Senators Mitch McConnell and Rand Paul and Congressman Ed Whitfield on Tuesday met with Department of Energy Secretary Ernest Moniz and Assistant Secretary Daniel Poneman to discuss the long term future of the Paducah Gaseous Diffusion Plant.
Still reeling from the DOE’s recent announcement not to extend the United States Enrichment Corporation’s (USEC) operation, the delegation, stressed the importance of DOE's commitment to cleanup and utilizing the tails and other assets located in Paducah to secure a long term future for the site.
“The Department of Energy must act quickly to maximize long term job retention and job growth in Paducah, and we will continue to do all we can to ensure that happens,” stated McConnell, Paul and Whitfield. “There is significant private sector interest for utilizing the site’s assets in Paducah, so any plan by the DOE to ship the tails out of the area is unacceptable to us.”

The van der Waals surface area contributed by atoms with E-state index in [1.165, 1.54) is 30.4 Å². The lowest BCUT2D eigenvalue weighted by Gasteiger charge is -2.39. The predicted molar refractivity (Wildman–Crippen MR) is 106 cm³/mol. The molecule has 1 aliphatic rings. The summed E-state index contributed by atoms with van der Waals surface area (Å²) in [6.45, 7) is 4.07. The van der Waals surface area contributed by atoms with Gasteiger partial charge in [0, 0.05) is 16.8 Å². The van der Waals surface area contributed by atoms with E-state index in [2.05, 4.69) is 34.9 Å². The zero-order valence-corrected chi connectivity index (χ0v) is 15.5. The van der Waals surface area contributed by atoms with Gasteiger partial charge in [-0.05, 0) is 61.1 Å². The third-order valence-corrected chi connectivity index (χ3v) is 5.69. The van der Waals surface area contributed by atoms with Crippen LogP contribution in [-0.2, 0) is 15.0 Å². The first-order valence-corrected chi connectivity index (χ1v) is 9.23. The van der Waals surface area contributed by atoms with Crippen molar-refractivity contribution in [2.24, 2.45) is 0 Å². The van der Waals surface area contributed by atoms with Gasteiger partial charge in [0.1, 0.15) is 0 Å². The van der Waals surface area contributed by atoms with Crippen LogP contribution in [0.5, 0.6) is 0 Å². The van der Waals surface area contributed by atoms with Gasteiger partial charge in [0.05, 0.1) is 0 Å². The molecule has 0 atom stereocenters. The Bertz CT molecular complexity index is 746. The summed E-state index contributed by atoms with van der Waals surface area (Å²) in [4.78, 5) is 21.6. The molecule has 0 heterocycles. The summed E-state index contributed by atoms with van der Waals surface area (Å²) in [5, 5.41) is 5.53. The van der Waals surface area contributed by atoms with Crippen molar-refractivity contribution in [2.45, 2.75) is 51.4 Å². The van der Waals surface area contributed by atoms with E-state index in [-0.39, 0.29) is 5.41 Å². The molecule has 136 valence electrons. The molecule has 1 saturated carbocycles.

The plant opened in 1952 to develop enriched uranium for military reactors and to produce nuclear weapons. The plant began selling uranium for commercial reactors in the 1960s, and has been operated since the late 1990s by Bethesda, Md.,-based USEC.
Soft demand for enriched uranium, stemming partly from the disaster in Japan when a tsunami crippled a nuclear plant, coupled with steep production costs triggered the decision, according to USEC.